Comments on the Demo Area
An Encounter Table
Build A Puppet
RPG / Dice Math
Magic: The Gathering
Star Fleet Battles
There are several categories of information
that may be presented to a character when they enter a room:
- The Name of the room
- The Brief Description of the room
- The Full Description of the room
- The Success message.
- All Obvious Details in the room
- All Obvious Exits in the room
- All visible Characters / Puppets in the room.
- All visible Things in the room
The Name of the room is always read to a PC when they enter a room.
It should be specific, descriptive, and (if possible) reasonably unique.
It should answer the question: "Where am I?"
- Bad Name:
- The Lobby, A Rock, Porch, Grassy Plain
- Good Name:
- The Lobby of The Stygian Building,
The big, flat rock on the road to Esaurius,
The Porch of the Hatfield Steading,
The Donompoc Plain.
The Brief Description
A Brief description should set the scene
and provide directions without being verbose.
It should answer the question: "What do I see?" in a broad fashion.
- Bad DESCRIPTIONS contain:
- Run-on sentences.
- Misspellings and typos.
- No logical clumping of similar items or features.
- No sense-related clues.
- Excessive use of parenthetical commentary or 'punctuation as rhythm.'
- Huge, dense, undifferentiated blocks of text.
- Good DESCRIPTIONS contain:
- Indications of the size of the room.
- Mentions of obvious exits.
- Indications of major areas or items of interest.
- Sense cues, where appropriate.
Good Brief descriptions should be
approximately one to six lines long (no more than 500 characters).
The large office is sparsely furnished. The entire east wall is a window
framed by curtains. Near the window, a massive desk of crystal and
bronze faces the door. An area rug near the door sets off that half of
the office as a reception area. The door in the west wall leads to the
The Full Description
A Full description should contain a complete, detailed description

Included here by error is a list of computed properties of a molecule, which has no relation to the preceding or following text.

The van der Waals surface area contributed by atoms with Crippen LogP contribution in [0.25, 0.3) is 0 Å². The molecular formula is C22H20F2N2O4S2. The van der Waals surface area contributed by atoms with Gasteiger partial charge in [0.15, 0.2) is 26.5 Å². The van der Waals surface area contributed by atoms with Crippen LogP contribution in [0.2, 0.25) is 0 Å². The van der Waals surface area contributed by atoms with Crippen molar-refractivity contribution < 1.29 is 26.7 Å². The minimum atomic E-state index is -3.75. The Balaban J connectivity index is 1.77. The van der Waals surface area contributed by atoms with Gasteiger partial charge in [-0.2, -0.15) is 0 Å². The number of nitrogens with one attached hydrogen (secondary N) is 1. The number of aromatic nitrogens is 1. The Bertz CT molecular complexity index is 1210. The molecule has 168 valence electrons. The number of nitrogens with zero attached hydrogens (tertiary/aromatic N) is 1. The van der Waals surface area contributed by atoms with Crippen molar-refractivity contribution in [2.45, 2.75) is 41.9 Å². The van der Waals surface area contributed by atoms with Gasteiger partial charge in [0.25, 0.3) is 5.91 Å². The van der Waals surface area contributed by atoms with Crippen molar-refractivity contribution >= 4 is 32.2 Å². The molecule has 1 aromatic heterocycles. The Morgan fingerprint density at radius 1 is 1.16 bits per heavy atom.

of everything that a PC can see without closely examining each feature
or object. It should answer the questions: "What do I see?" in detail.
A good Full description should contain all of the specifics about
the room; details about the floor or ground covering, what the walls
look like, what is on the walls and ceiling, any windows, doors,
furnishings, small objects, sense cues, impressions that the room might
convey, etc. For example:
The room has a clean, polished hardwood floor in a dense, dark brown
wood. There is a large area rug near the door on the west wall that
covers nearly half of the room. The subtle cream and pale green pattern
of the rug compliments the ash-blonde hardwood paneling that rises to
shoulder height. The walls above the paneling are a pale aqua. Spaced
around the room on the walls are small bronze and milk-glass lamps,
reminiscent of orchids, that accent the desk.
The ceiling is high, rising away from the walls in three
shallow steps. The recessed central area is filled with light and
suffuses the room with a bright, even glow that casts no
The window in the east wall goes from floor to ceiling,
wall to wall and is so clean you can almost feel the breeze
outside. Tall, straight curtains frame the window like deep green
columns. The window gives a lovely view of Pantheon Station and
the train yard beyond.
On the north side of the area rug is a small couch and
cocktail table. On the table is a statuette of a streamlined
black panther with flickering emerald green eyes. To the south
is a small, waist-high table under a very abstract print signed
by Arthur Decco. On the table in a small pool of light is a small
replica of Lantz's /Man Controlling Trade/ in unblemished marble.
and so on
The Success message
Should give characters in the room some indication of how the character
enters the room.
The Obvious Details
Details are descriptions of items in the room
that are not
things in the database.
These Details are interesting features,
but not separate from the room.
Each Detail description should answer the question:
"What do I see when I examine this item more closely?"
Since there is only one (defined) description for a Detail,
it can be as complete as necessary.
But remember that the description of a Detail may lead players
to examine other details:
The cubical puzzle box is about the size of a grapefruit and is make of
a dark -- almost black -- wood covered in arcane runes painted on the
surface with a dark ruddy pigment. Under the pigment, the Darkness rune
seems to be made of some sort of metal.
look Darkness rune
The Darkness rune seems to be peeling away from the puzzle box, and
under the pigment is a tiny gleaming stripe of silver.
The tiny stripe of silver almost seems to glitter in the light. You
can't really get a good look until you pick it up.
In the above example, the box would be listed as a visible detail, and
the Darkness rune and the tiny stripe of silver would not. The details
command would allow a PC to list the box along with any other visible
details, but not the Darkness rune and the tiny stripe of silver. Each
of those would have to be explicitly read with the look command.
Copyright © 1999 Bob Simpson. All Rights Reserved.
Last updated: 1999-Feb-02